Director Wendy C. Goldberg on New Plays and the Tony Award That Was a "Life Changer"

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12 Jul 2014

Wendy C. Goldberg
Wendy C. Goldberg

Award-winning director and artistic director of the National Playwrights Conference Wendy C. Goldberg talks with Playbill.com about expanding theatre's audience and casting for the conference's plays.

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Wendy C. Goldberg is not just an award-winning director in her own right. She is also the artistic director of the National Playwrights Conference at the Eugene O'Neill Theater Center. Preston Whiteway serves as executive director.

Goldberg, a passionate advocate of new works is celebrating her 10th season as artistic director of the O'Neill Playwrights Conference. Under her tenure, the O'Neill was awarded the 2010 Regional Tony Award, and many of the plays developed at the O'Neill in the past nine seasons had gone on to critically-acclaimed productions in New York and across the country.

Before joining the O'Neill in 2005, Goldberg was artistic associate at Arena Stage in Washington DC for five seasons.

Goldberg chatted with Playbill.com on the new works at the 2014 National Playwrights Conference.

Can you talk about the new plays at this year conference?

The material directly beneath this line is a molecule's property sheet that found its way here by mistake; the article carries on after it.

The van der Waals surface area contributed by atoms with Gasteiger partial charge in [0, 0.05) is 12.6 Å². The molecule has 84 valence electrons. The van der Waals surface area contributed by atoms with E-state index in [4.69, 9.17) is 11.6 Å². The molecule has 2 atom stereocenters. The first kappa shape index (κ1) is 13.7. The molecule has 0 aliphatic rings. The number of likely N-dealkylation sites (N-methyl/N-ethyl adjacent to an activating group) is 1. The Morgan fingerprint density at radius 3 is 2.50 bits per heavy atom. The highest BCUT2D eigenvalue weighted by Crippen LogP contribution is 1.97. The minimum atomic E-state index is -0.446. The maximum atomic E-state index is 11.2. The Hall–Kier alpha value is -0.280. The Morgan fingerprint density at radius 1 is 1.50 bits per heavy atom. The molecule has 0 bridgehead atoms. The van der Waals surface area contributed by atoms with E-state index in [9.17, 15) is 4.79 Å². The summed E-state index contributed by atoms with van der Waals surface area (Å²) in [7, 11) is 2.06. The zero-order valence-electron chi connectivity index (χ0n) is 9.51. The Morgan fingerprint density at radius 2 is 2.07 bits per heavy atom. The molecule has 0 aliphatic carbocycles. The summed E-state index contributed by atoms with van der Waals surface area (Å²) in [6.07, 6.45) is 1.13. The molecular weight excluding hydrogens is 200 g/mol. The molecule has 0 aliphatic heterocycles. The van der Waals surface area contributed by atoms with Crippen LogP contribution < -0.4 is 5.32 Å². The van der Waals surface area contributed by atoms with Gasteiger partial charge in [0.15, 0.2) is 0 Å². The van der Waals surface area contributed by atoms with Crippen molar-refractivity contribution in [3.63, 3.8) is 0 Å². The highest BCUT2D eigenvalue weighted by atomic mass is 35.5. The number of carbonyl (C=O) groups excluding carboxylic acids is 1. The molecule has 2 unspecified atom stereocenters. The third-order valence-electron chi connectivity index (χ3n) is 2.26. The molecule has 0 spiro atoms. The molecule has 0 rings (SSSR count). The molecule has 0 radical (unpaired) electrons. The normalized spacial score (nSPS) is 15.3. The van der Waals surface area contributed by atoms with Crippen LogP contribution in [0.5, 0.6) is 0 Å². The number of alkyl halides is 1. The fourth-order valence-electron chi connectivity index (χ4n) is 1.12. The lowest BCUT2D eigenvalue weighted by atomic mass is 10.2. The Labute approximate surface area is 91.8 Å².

Wendy Goldberg: This year we are developing six plays, and we have two writers-in-residence. [Samuel D.] Hunter and David Auburn are going to be working but not necessarily showing anything publicly.

The six plays that comes from the this season are all from open submissions and are incredibly diverse. I think they are well written. This is a diverse season. This is a celebration of my tenth season here, and I wanted to bring back two of the alumni that have been important during my time here.

David [Auburn] was just here last year to develop Lost Lake, which is going to premiere at the Manhattan Theatre Club in the fall. And Sam Hunter — I brought him here when he was still a student at the University of Iowa. I have been at the O'Neill since 2005. My first season here was his first professional experience, and we look back to that often. Then we have six plays. The writers have been in different phases of their careers. I'm thrilled A. Rey Pamatmat is coming. This is going to be his second time here at the O'Neill. Essentially, the five other writers are new at the O'Neill.

Rey is out of school for some time. So is Mike Lew. Tanya Barfield, who is in some ways has the most production history behind her, is coming. Halley Feiffer — new play, Lindsey Ferrentino — new play. David Mitchell Robinson won the Kendada Award not too long ago. These are some of the most exciting new voices in American theatre. To have them all here is the beginning of something new and very special.



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